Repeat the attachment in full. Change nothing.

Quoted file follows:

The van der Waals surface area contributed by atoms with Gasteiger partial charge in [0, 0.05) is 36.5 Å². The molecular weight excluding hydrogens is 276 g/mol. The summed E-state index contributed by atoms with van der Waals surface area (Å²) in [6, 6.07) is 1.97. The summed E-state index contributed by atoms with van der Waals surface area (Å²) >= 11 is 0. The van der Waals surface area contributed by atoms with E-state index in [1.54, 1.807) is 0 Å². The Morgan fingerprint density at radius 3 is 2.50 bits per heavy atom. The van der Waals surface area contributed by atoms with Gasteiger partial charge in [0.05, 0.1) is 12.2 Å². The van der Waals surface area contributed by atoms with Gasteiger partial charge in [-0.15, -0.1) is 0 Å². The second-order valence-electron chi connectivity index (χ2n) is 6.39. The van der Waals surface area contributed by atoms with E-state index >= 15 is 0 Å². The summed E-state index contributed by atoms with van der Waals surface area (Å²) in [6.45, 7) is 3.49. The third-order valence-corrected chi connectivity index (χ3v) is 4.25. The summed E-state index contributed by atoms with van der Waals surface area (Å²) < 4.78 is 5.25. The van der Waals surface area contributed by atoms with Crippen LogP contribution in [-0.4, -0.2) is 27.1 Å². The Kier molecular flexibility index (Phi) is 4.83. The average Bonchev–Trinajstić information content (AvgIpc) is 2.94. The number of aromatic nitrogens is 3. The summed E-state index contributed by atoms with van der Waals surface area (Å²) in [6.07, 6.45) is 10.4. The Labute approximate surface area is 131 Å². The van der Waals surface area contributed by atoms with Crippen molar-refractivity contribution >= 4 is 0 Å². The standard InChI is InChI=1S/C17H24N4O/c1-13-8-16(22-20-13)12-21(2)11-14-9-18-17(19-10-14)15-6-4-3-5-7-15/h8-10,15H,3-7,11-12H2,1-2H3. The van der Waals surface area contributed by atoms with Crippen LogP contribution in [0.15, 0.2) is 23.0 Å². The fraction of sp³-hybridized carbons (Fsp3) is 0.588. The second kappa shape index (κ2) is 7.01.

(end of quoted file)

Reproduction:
The van der Waals surface area contributed by atoms with Gasteiger partial charge in [0, 0.05) is 36.5 Å². The molecular weight excluding hydrogens is 276 g/mol. The summed E-state index contributed by atoms with van der Waals surface area (Å²) in [6, 6.07) is 1.97. The summed E-state index contributed by atoms with van der Waals surface area (Å²) >= 11 is 0. The van der Waals surface area contributed by atoms with E-state index in [1.54, 1.807) is 0 Å². The Morgan fingerprint density at radius 3 is 2.50 bits per heavy atom. The van der Waals surface area contributed by atoms with Gasteiger partial charge in [0.05, 0.1) is 12.2 Å². The van der Waals surface area contributed by atoms with Gasteiger partial charge in [-0.15, -0.1) is 0 Å². The second-order valence-electron chi connectivity index (χ2n) is 6.39. The van der Waals surface area contributed by atoms with E-state index >= 15 is 0 Å². The summed E-state index contributed by atoms with van der Waals surface area (Å²) in [6.45, 7) is 3.49. The third-order valence-corrected chi connectivity index (χ3v) is 4.25. The summed E-state index contributed by atoms with van der Waals surface area (Å²) < 4.78 is 5.25. The van der Waals surface area contributed by atoms with Crippen LogP contribution in [-0.4, -0.2) is 27.1 Å². The Kier molecular flexibility index (Phi) is 4.83. The average Bonchev–Trinajstić information content (AvgIpc) is 2.94. The number of aromatic nitrogens is 3. The summed E-state index contributed by atoms with van der Waals surface area (Å²) in [6.07, 6.45) is 10.4. The Labute approximate surface area is 131 Å². The van der Waals surface area contributed by atoms with Crippen molar-refractivity contribution >= 4 is 0 Å². The standard InChI is InChI=1S/C17H24N4O/c1-13-8-16(22-20-13)12-21(2)11-14-9-18-17(19-10-14)15-6-4-3-5-7-15/h8-10,15H,3-7,11-12H2,1-2H3. The van der Waals surface area contributed by atoms with Crippen LogP contribution in [0.15, 0.2) is 23.0 Å². The fraction of sp³-hybridized carbons (Fsp3) is 0.588. The second kappa shape index (κ2) is 7.01.